March 22, 2007

Patriotism vs. Bread

Since my posting on jury duty last week, I've been struggling over the nature of patriotic duty. Put simply, does being an American mean that I ought to be willing to selflessly give my time and money for the greater good of Country? And on the other hand, is America going to stop functioning if there aren't people doing just that?

The whole notion smacks of high-minded idealism, and even casual acquaintances of mine should know how I feel about that. But on the other hand, is the government really paying soldiers enough that they would deploy as mercenaries if they didn't have the ideal of God and Country spurring them on?

Coming back around on the point while trying to avoid complicating things: while I certainly believe in supporting my country, I would be very nervous if my country required idealistic altruism to function. Namely, as a cynic, I find it very hard to believe that a country can function in the long-term if it requires the selfless goodwill of its inhabitants to do so.

On the other hand, some could argue that if a citizen is giving to his country out of a realization that his country cannot survive without it, he is pandering to his own self-interest rather than giving selflessly. Put differently, he is serving out of englightened self-interest, which is something that my cynicism can encapsulate, as can the patriotism of all but the most rabid individuals. Unfortunately, this is typically met with the problem that people are stupid. Enlightened self-interest necessitates enlightenment... and we know how people are about that.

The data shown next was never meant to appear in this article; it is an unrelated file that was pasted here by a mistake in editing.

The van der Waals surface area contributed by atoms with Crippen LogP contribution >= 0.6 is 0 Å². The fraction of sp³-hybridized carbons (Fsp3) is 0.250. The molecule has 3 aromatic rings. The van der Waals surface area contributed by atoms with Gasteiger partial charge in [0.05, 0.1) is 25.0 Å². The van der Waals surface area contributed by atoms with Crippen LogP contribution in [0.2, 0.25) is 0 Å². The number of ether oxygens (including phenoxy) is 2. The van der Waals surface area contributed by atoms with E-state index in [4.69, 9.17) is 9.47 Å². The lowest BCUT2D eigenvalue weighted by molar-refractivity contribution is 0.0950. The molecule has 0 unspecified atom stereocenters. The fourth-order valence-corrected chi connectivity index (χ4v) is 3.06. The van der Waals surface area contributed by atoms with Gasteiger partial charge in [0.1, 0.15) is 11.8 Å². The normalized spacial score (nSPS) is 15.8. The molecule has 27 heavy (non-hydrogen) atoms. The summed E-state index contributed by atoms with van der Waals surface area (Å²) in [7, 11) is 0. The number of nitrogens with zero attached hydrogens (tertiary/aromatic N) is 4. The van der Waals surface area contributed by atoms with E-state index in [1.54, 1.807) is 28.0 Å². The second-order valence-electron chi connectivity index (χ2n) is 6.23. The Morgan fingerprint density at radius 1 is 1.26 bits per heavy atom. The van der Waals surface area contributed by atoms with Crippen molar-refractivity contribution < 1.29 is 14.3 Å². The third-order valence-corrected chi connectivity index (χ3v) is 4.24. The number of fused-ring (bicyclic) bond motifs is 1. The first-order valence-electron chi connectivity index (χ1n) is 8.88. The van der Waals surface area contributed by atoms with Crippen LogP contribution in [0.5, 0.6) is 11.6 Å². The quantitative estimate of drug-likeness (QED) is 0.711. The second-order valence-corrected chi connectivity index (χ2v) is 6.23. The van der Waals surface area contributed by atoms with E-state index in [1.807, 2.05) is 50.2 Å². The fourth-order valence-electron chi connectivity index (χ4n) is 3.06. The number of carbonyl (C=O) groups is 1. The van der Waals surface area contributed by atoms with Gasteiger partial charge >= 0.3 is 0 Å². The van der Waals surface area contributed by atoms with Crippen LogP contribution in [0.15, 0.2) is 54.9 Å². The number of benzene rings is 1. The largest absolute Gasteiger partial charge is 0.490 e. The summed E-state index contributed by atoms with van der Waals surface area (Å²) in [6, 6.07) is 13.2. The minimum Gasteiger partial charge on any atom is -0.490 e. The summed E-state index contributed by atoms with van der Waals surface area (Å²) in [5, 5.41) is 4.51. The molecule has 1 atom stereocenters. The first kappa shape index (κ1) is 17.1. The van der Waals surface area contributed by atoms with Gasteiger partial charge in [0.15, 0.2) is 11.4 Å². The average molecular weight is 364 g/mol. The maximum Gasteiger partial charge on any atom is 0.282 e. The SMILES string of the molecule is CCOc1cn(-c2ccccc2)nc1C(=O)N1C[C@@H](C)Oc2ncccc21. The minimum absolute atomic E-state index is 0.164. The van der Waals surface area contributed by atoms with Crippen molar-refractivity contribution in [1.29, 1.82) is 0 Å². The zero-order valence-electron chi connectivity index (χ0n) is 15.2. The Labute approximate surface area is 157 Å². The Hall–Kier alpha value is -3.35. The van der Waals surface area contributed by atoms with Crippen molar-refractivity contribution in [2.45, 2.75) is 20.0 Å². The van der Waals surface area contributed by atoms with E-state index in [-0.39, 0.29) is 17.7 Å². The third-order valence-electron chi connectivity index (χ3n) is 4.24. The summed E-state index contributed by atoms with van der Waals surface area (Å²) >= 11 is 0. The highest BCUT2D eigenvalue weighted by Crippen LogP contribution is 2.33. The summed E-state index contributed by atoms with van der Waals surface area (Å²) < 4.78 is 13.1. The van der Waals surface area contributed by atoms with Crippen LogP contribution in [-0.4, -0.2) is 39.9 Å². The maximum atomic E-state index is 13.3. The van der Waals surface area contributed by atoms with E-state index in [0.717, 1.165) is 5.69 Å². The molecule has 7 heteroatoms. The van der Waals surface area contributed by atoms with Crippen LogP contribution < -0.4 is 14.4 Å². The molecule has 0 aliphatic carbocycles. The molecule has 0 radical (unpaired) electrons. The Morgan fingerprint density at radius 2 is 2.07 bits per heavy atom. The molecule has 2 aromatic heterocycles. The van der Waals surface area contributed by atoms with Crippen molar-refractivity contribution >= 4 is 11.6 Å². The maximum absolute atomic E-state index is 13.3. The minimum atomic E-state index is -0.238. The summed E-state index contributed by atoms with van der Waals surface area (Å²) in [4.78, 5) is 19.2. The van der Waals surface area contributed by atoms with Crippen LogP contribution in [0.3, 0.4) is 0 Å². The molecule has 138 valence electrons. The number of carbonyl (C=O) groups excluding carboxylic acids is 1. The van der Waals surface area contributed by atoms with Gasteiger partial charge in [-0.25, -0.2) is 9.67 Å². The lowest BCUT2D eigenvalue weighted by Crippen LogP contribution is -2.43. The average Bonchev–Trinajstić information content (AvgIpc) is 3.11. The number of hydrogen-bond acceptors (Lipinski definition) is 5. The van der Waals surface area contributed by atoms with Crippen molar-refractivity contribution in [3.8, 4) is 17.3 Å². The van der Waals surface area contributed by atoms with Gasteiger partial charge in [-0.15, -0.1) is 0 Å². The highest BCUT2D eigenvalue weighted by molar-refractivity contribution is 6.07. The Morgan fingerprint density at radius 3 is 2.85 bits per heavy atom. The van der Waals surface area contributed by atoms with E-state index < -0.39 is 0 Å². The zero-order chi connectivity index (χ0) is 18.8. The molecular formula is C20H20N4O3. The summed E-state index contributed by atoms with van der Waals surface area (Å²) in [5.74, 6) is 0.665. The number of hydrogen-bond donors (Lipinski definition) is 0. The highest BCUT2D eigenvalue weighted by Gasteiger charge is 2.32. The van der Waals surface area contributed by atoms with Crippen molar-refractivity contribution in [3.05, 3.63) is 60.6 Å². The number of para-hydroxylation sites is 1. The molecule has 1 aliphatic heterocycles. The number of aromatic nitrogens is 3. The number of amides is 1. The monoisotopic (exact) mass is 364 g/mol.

Even moreso than a simple appeal to the ignorance of the masses, enlightened self-interest points to larger problems at work within the unwashed citizenship. As I alluded to in my first post on jury duty, there is a simple problem of finances for many of those who would be among the best jurors in terms of diversity. I think the problem can be expanded with a nod to Maslow's Hierarchy of Needs... put simply, while the General Prosperity of one's nation is all well and good, the more immediate needs of food, water, shelter, etc. tend to come first. Thus, if an individual's needs aren't being met, he has no need to begin worrying about the welfare of his country. All of this to say is that an empty stomach tends to stand in the way of a more enlightened self interest... but then again, I would argue that there is little that is more enlightened than acquiring food when one is starving to death. This is, of course, less a conclusion to the matter and more an interesting impasse. Solutions and responses are encouraged, and perhaps those will bring a conclusion to the matter.

Posted by Vengeful Cynic at March 22, 2007 09:15 PM | TrackBack